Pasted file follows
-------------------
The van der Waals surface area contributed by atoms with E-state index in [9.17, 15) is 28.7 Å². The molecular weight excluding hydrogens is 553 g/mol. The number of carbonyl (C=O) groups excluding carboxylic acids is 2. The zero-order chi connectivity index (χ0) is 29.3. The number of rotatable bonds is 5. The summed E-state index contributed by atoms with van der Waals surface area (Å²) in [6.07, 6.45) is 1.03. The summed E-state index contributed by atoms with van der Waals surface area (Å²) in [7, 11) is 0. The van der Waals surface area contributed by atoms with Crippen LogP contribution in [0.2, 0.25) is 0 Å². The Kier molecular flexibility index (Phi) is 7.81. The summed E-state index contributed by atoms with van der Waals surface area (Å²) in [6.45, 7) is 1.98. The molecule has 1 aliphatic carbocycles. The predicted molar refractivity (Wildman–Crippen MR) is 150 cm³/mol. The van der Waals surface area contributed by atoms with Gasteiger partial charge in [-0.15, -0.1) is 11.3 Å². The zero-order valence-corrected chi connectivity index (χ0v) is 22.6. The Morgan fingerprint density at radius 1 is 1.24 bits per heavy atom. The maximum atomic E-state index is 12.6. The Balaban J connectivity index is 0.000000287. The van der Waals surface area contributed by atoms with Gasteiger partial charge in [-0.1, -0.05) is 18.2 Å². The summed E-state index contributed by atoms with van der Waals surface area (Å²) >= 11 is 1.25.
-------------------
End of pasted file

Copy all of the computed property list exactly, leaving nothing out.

The van der Waals surface area contributed by atoms with E-state index in [9.17, 15) is 28.7 Å². The molecular weight excluding hydrogens is 553 g/mol. The number of carbonyl (C=O) groups excluding carboxylic acids is 2. The zero-order chi connectivity index (χ0) is 29.3. The number of rotatable bonds is 5. The summed E-state index contributed by atoms with van der Waals surface area (Å²) in [6.07, 6.45) is 1.03. The summed E-state index contributed by atoms with van der Waals surface area (Å²) in [7, 11) is 0. The van der Waals surface area contributed by atoms with Crippen LogP contribution in [0.2, 0.25) is 0 Å². The Kier molecular flexibility index (Phi) is 7.81. The summed E-state index contributed by atoms with van der Waals surface area (Å²) in [6.45, 7) is 1.98. The molecule has 1 aliphatic carbocycles. The predicted molar refractivity (Wildman–Crippen MR) is 150 cm³/mol. The van der Waals surface area contributed by atoms with Gasteiger partial charge in [-0.15, -0.1) is 11.3 Å². The zero-order valence-corrected chi connectivity index (χ0v) is 22.6. The Morgan fingerprint density at radius 1 is 1.24 bits per heavy atom. The maximum atomic E-state index is 12.6. The Balaban J connectivity index is 0.000000287. The van der Waals surface area contributed by atoms with Gasteiger partial charge in [-0.1, -0.05) is 18.2 Å². The summed E-state index contributed by atoms with van der Waals surface area (Å²) >= 11 is 1.25.